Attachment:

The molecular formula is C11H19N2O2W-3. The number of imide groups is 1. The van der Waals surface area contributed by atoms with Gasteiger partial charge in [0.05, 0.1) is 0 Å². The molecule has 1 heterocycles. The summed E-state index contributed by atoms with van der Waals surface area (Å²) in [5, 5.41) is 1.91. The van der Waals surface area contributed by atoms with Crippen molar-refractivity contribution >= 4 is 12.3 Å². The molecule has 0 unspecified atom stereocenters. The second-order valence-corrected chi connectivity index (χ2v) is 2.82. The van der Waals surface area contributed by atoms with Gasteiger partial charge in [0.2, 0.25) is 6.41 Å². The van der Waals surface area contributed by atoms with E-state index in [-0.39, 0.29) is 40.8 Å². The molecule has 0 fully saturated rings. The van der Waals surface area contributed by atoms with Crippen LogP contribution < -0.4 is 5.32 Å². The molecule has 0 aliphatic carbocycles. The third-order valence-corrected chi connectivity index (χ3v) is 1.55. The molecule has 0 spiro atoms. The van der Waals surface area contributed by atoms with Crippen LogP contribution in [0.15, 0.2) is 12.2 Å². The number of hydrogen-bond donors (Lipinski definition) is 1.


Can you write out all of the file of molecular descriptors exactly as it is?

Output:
The molecular formula is C11H19N2O2W-3. The number of imide groups is 1. The van der Waals surface area contributed by atoms with Gasteiger partial charge in [0.05, 0.1) is 0 Å². The molecule has 1 heterocycles. The summed E-state index contributed by atoms with van der Waals surface area (Å²) in [5, 5.41) is 1.91. The van der Waals surface area contributed by atoms with Crippen molar-refractivity contribution >= 4 is 12.3 Å². The molecule has 0 unspecified atom stereocenters. The second-order valence-corrected chi connectivity index (χ2v) is 2.82. The van der Waals surface area contributed by atoms with Gasteiger partial charge in [0.2, 0.25) is 6.41 Å². The van der Waals surface area contributed by atoms with E-state index in [-0.39, 0.29) is 40.8 Å². The molecule has 0 fully saturated rings. The van der Waals surface area contributed by atoms with Crippen LogP contribution < -0.4 is 5.32 Å². The molecule has 0 aliphatic carbocycles. The third-order valence-corrected chi connectivity index (χ3v) is 1.55. The molecule has 0 spiro atoms. The van der Waals surface area contributed by atoms with Crippen LogP contribution in [0.15, 0.2) is 12.2 Å². The number of hydrogen-bond donors (Lipinski definition) is 1.